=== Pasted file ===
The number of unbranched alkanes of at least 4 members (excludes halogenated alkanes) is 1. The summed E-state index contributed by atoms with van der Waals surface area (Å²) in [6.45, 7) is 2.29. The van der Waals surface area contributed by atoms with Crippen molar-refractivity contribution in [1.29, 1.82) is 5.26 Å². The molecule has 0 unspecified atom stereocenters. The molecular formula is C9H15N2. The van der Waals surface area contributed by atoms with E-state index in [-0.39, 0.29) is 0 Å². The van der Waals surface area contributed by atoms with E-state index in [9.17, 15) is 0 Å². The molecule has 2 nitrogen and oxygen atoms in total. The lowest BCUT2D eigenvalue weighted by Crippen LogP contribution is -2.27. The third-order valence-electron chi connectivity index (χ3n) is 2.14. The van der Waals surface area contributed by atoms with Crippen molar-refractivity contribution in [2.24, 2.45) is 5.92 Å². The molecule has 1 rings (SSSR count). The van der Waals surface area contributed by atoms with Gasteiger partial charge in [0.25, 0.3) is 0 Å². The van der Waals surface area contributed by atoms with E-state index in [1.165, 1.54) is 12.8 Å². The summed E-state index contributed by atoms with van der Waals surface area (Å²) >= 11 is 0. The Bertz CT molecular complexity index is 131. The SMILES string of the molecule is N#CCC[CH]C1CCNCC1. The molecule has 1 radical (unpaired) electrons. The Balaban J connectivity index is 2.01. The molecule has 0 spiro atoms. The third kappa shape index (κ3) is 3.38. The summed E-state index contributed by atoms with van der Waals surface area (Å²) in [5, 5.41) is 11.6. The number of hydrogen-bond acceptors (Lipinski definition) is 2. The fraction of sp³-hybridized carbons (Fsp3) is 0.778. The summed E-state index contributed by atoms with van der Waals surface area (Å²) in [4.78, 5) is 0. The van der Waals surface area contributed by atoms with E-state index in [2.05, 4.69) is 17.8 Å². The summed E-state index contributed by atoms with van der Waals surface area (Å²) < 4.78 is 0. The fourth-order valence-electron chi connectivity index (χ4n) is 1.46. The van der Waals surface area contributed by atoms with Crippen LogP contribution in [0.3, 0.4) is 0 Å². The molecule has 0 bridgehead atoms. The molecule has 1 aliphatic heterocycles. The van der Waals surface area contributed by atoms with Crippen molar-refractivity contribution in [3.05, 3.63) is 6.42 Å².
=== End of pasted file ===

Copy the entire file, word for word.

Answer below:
The number of unbranched alkanes of at least 4 members (excludes halogenated alkanes) is 1. The summed E-state index contributed by atoms with van der Waals surface area (Å²) in [6.45, 7) is 2.29. The van der Waals surface area contributed by atoms with Crippen molar-refractivity contribution in [1.29, 1.82) is 5.26 Å². The molecule has 0 unspecified atom stereocenters. The molecular formula is C9H15N2. The van der Waals surface area contributed by atoms with E-state index in [-0.39, 0.29) is 0 Å². The van der Waals surface area contributed by atoms with E-state index in [9.17, 15) is 0 Å². The molecule has 2 nitrogen and oxygen atoms in total. The lowest BCUT2D eigenvalue weighted by Crippen LogP contribution is -2.27. The third-order valence-electron chi connectivity index (χ3n) is 2.14. The van der Waals surface area contributed by atoms with Crippen molar-refractivity contribution in [2.24, 2.45) is 5.92 Å². The molecule has 1 rings (SSSR count). The van der Waals surface area contributed by atoms with Gasteiger partial charge in [0.25, 0.3) is 0 Å². The van der Waals surface area contributed by atoms with E-state index in [1.165, 1.54) is 12.8 Å². The summed E-state index contributed by atoms with van der Waals surface area (Å²) >= 11 is 0. The Bertz CT molecular complexity index is 131. The SMILES string of the molecule is N#CCC[CH]C1CCNCC1. The molecule has 1 radical (unpaired) electrons. The Balaban J connectivity index is 2.01. The molecule has 0 spiro atoms. The third kappa shape index (κ3) is 3.38. The summed E-state index contributed by atoms with van der Waals surface area (Å²) in [5, 5.41) is 11.6. The number of hydrogen-bond acceptors (Lipinski definition) is 2. The fraction of sp³-hybridized carbons (Fsp3) is 0.778. The summed E-state index contributed by atoms with van der Waals surface area (Å²) in [4.78, 5) is 0. The van der Waals surface area contributed by atoms with E-state index in [2.05, 4.69) is 17.8 Å². The summed E-state index contributed by atoms with van der Waals surface area (Å²) < 4.78 is 0. The fourth-order valence-electron chi connectivity index (χ4n) is 1.46. The van der Waals surface area contributed by atoms with Crippen LogP contribution in [0.3, 0.4) is 0 Å². The molecule has 0 bridgehead atoms. The molecule has 1 aliphatic heterocycles. The van der Waals surface area contributed by atoms with Crippen molar-refractivity contribution in [3.05, 3.63) is 6.42 Å².